Summary: Psalm 16 records David's testimony of Faith
Psalm 16 (7/10/16 PM)
? What have you inherited from someone? Is it meaningful to you, and why?
Tonight I want us to consider Psalm 16. It’s a Psalm that talks about an inheritance and a portion and boundary lines, but it really has SO much more for us to consider.
The Psalm starts out with a title - A miktam of David. And if you know what a miktam is, you are smarter than other bible scholars! No one really knows for sure. It might be a musical title, it might mean a psalm worth inscribing on a pillar; it might mean a “golden” psalm - one worth memorizing and remembering. We’re not sure. But let’s pray that God would speak to us through this Psalm.
Prayer - read psalm
The first thing we see in this psalm is a cry for God to keep us safe. There doesn’t seem to be any pressing or immediate danger mentioned in this psalm - so it probably isn’t mentioned from the aspect of “delivering us” from trouble; but rather the ongoing safety that God provides. Let’s remember that far too often we take for granted that God is watching over us. When something bad happens to us, then we cry out to God. But every day we should cry out thanking God for His faithful, continual watching over us.
This psalm is really a testimony of faith. David says, “in you I take refuge.” In all the problems he faced, David was able to find strength in the Lord. How did he do that? He started out from his youth doing that. When he watched the flock, and a lion or bear came, he cried out to God and God delivered him. Older years, running from God, his friend Jonathan came and helped him to find strength in God. It was a pattern of David’s life.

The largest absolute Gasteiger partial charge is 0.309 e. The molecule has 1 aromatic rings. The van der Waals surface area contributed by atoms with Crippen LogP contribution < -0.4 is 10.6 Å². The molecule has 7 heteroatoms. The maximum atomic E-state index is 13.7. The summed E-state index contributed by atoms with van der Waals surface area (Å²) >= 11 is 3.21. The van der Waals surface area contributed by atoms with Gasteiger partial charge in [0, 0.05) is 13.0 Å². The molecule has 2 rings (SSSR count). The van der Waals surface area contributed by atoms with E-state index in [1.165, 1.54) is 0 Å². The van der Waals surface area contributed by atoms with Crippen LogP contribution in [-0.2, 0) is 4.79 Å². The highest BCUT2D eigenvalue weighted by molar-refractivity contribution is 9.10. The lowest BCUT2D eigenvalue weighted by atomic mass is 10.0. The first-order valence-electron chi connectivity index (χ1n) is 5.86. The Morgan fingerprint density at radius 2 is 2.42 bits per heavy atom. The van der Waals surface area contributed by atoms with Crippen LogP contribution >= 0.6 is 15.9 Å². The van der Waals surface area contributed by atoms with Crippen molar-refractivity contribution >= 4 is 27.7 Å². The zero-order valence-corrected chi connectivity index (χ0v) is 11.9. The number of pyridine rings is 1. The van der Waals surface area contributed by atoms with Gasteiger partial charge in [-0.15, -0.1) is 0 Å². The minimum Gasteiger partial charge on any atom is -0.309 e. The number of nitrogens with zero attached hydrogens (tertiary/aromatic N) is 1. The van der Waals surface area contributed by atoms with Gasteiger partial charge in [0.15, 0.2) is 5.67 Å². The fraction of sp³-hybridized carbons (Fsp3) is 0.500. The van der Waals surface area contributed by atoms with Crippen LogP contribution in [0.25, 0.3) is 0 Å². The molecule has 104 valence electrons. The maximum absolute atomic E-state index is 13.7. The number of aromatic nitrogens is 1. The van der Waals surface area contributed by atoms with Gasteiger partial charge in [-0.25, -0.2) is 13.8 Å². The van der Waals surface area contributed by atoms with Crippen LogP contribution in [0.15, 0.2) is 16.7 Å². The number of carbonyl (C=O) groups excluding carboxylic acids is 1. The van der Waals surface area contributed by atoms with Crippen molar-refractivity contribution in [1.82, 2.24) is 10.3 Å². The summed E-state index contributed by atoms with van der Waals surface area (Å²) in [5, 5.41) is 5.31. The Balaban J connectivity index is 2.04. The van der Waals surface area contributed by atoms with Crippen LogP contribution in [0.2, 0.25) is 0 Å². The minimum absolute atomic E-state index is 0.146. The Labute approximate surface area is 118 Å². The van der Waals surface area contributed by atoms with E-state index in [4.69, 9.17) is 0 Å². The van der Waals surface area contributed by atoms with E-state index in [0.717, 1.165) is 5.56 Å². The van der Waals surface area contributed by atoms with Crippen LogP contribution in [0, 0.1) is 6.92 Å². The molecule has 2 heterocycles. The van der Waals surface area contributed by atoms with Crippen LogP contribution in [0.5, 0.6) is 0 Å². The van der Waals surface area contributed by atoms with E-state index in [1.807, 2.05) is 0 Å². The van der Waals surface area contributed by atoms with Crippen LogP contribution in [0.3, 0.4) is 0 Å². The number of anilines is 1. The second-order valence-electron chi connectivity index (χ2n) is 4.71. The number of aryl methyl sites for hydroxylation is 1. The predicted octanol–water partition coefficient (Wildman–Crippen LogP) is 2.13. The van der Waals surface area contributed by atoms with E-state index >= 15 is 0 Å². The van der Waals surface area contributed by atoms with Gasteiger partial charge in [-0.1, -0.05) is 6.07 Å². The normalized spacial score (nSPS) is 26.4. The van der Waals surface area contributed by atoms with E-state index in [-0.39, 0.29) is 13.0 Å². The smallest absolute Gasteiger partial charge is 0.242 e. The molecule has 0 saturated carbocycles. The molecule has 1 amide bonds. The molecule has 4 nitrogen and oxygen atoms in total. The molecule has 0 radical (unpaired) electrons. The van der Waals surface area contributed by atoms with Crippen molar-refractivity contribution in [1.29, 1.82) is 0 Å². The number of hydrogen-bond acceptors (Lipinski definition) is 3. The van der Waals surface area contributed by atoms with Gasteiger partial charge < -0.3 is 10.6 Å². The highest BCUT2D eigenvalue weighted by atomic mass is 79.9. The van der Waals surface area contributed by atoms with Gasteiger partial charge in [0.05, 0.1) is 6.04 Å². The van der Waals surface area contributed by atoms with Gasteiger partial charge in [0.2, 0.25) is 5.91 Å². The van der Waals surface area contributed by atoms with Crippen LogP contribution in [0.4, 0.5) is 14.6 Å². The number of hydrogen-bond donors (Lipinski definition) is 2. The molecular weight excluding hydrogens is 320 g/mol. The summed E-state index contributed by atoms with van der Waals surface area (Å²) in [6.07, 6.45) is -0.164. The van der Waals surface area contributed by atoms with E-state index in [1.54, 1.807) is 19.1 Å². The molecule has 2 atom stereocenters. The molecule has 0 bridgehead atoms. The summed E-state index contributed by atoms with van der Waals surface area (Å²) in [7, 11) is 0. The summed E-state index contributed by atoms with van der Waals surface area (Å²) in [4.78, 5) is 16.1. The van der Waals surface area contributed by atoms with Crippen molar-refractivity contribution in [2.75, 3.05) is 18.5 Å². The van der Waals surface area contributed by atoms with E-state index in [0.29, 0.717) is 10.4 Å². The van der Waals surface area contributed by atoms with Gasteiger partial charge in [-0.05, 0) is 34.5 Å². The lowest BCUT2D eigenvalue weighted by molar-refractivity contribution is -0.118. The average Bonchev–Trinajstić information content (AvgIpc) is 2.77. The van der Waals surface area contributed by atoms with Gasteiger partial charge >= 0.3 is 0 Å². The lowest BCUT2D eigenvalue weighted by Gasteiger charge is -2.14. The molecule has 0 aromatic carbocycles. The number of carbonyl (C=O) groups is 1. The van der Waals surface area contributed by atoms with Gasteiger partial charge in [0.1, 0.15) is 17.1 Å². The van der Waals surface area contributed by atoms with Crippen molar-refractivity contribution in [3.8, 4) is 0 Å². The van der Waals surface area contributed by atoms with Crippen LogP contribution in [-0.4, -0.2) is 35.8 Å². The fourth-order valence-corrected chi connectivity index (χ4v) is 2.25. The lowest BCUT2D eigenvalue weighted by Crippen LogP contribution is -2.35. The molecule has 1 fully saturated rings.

Throughout the scripture we see this idea that God is a rock, a refuge, a shield, a stronghold, an ever-present help, he is our song, the one in whom we delight. In the midst of threat and fear, David found security in his relationship with his God. He had “intimacy” with God. As a result of that, David was free to seek to be all that God had for him to be.
I want to look at this Psalm thinking about using our gifts in the body. Now, I’ll admit that I don’t think that David was thinking of “spiritual gifts” as he wrote this Psalm, but rather about the general concept of faithfully, joyfully serving the Lord. But I think we can take the truth here and apply it to our relationships within the body. So what do we learn?
*Ministry focuses on what God can do, not on what we can do - We see David declaring in verse 2 - “You are my Lord; apart from you I have no good thing.” This was not just David’s humility, but his understanding of his total reliance upon God. This very God whom he had declared to be his rock and fortress.
We talked in SS this morning about John 15 - the vine and the branches - apart from God we can do nothing. Here again is this same idea. God is the source of all our focus on ministry. It doesn’t matter what we might attempt to do, if God is not in it, we will surely fail.
David saw God take him from a humble shepherd boy, the youngest in his family, and give the kingdom of Israel over to him. And it was not because of anything David did, but because his heart was right before God. David knew that just as God brought the kingdom, He also could take it away. That’s what he did with Saul.
As we think about using the gifts God has given to us, let’s not let it build pride in our hearts at what WE can do, but let’s remember that GOD is the one who receives the glory, for He is the one doing the work.
*The focus of ministry is building up the body, not building up ourselves. In verse 3, we see David delighting in the saints in the land. What is a “saint”? It’s not some pious person who reads the Bible by candlelight through the wee hours of the night. Rather a saint is a Christian, a believer in Christ - 1 Corinthians 1:2 tells us - “Unto the church of God which is at Corinth, to them that are sanctified in Christ Jesus, called to be saints, with all that in every place call upon the name of Jesus Christ our Lord, both theirs and ours.”
David’s delight is in the people of God. When David’s son Solomon became king, God came to him and said, Solomon, ask me for anything you want. And in 2 Chronicles 1:10 we see his reply - Give me wisdom and knowledge, that I may lead this people.